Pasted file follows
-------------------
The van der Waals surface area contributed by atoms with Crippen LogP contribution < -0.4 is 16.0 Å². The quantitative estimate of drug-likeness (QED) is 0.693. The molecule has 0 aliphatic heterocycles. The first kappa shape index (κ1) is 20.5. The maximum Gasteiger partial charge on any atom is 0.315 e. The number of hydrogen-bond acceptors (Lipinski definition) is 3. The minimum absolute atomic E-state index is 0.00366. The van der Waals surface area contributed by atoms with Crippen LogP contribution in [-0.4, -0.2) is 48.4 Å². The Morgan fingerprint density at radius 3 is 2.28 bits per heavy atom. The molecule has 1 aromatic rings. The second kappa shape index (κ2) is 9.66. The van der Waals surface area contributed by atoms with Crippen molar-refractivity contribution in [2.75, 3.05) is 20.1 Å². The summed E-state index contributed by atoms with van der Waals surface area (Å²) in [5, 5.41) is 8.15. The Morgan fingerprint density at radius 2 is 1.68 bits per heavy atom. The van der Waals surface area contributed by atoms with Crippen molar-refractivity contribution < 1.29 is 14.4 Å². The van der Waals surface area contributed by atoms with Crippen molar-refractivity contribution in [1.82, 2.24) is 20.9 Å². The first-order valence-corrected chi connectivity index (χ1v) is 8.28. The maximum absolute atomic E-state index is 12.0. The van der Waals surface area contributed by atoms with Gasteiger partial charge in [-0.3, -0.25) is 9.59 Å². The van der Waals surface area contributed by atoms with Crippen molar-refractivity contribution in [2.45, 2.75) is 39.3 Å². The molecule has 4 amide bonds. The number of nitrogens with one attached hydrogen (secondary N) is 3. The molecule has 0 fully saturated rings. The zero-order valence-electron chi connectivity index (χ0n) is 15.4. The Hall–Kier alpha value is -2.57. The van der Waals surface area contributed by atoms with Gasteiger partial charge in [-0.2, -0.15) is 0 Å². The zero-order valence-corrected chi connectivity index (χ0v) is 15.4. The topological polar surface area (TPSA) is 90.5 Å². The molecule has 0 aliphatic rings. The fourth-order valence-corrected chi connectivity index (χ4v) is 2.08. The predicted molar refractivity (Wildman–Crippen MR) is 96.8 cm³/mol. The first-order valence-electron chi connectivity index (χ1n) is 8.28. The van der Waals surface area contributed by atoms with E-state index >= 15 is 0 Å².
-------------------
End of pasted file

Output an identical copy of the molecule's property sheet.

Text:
The van der Waals surface area contributed by atoms with Crippen LogP contribution < -0.4 is 16.0 Å². The quantitative estimate of drug-likeness (QED) is 0.693. The molecule has 0 aliphatic heterocycles. The first kappa shape index (κ1) is 20.5. The maximum Gasteiger partial charge on any atom is 0.315 e. The number of hydrogen-bond acceptors (Lipinski definition) is 3. The minimum absolute atomic E-state index is 0.00366. The van der Waals surface area contributed by atoms with Crippen LogP contribution in [-0.4, -0.2) is 48.4 Å². The Morgan fingerprint density at radius 3 is 2.28 bits per heavy atom. The molecule has 1 aromatic rings. The second kappa shape index (κ2) is 9.66. The van der Waals surface area contributed by atoms with Crippen molar-refractivity contribution in [2.75, 3.05) is 20.1 Å². The summed E-state index contributed by atoms with van der Waals surface area (Å²) in [5, 5.41) is 8.15. The Morgan fingerprint density at radius 2 is 1.68 bits per heavy atom. The van der Waals surface area contributed by atoms with Crippen molar-refractivity contribution < 1.29 is 14.4 Å². The van der Waals surface area contributed by atoms with Crippen molar-refractivity contribution in [1.82, 2.24) is 20.9 Å². The first-order valence-corrected chi connectivity index (χ1v) is 8.28. The maximum absolute atomic E-state index is 12.0. The van der Waals surface area contributed by atoms with Gasteiger partial charge in [-0.3, -0.25) is 9.59 Å². The van der Waals surface area contributed by atoms with Crippen molar-refractivity contribution in [2.45, 2.75) is 39.3 Å². The molecule has 4 amide bonds. The number of nitrogens with one attached hydrogen (secondary N) is 3. The molecule has 0 fully saturated rings. The zero-order valence-electron chi connectivity index (χ0n) is 15.4. The Hall–Kier alpha value is -2.57. The van der Waals surface area contributed by atoms with Gasteiger partial charge in [-0.2, -0.15) is 0 Å². The zero-order valence-corrected chi connectivity index (χ0v) is 15.4. The topological polar surface area (TPSA) is 90.5 Å². The molecule has 0 aliphatic rings. The fourth-order valence-corrected chi connectivity index (χ4v) is 2.08. The predicted molar refractivity (Wildman–Crippen MR) is 96.8 cm³/mol. The first-order valence-electron chi connectivity index (χ1n) is 8.28. The van der Waals surface area contributed by atoms with E-state index >= 15 is 0 Å².